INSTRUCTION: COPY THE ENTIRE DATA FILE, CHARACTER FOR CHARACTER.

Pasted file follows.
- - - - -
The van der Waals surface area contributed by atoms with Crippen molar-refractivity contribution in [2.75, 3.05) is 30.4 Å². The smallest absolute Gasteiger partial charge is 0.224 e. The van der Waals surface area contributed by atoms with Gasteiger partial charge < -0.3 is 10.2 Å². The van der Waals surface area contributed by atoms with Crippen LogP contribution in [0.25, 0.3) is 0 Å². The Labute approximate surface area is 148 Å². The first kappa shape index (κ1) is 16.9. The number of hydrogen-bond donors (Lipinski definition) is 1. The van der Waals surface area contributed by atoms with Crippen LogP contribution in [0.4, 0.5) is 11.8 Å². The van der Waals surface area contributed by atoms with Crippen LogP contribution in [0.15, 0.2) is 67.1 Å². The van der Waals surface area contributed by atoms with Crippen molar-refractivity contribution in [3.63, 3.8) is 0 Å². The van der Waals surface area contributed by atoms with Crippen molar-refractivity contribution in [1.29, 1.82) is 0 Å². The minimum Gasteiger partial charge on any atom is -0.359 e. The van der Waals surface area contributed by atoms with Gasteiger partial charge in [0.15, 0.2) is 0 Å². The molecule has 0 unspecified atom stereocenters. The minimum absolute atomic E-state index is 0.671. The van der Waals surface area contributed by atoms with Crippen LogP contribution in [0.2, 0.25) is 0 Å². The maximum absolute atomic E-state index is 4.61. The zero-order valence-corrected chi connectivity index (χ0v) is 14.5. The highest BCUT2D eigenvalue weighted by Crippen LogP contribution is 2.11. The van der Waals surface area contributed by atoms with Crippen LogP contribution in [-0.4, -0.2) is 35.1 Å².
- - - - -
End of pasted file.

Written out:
The van der Waals surface area contributed by atoms with Crippen molar-refractivity contribution in [2.75, 3.05) is 30.4 Å². The smallest absolute Gasteiger partial charge is 0.224 e. The van der Waals surface area contributed by atoms with Gasteiger partial charge < -0.3 is 10.2 Å². The van der Waals surface area contributed by atoms with Crippen LogP contribution in [0.25, 0.3) is 0 Å². The Labute approximate surface area is 148 Å². The first kappa shape index (κ1) is 16.9. The number of hydrogen-bond donors (Lipinski definition) is 1. The van der Waals surface area contributed by atoms with Crippen LogP contribution in [0.4, 0.5) is 11.8 Å². The van der Waals surface area contributed by atoms with Crippen LogP contribution in [0.15, 0.2) is 67.1 Å². The van der Waals surface area contributed by atoms with Crippen molar-refractivity contribution in [3.63, 3.8) is 0 Å². The van der Waals surface area contributed by atoms with Crippen molar-refractivity contribution in [1.29, 1.82) is 0 Å². The minimum Gasteiger partial charge on any atom is -0.359 e. The van der Waals surface area contributed by atoms with Gasteiger partial charge in [0.15, 0.2) is 0 Å². The molecule has 0 unspecified atom stereocenters. The minimum absolute atomic E-state index is 0.671. The van der Waals surface area contributed by atoms with Crippen LogP contribution in [0.2, 0.25) is 0 Å². The maximum absolute atomic E-state index is 4.61. The zero-order valence-corrected chi connectivity index (χ0v) is 14.5. The highest BCUT2D eigenvalue weighted by Crippen LogP contribution is 2.11. The van der Waals surface area contributed by atoms with Crippen LogP contribution in [-0.4, -0.2) is 35.1 Å².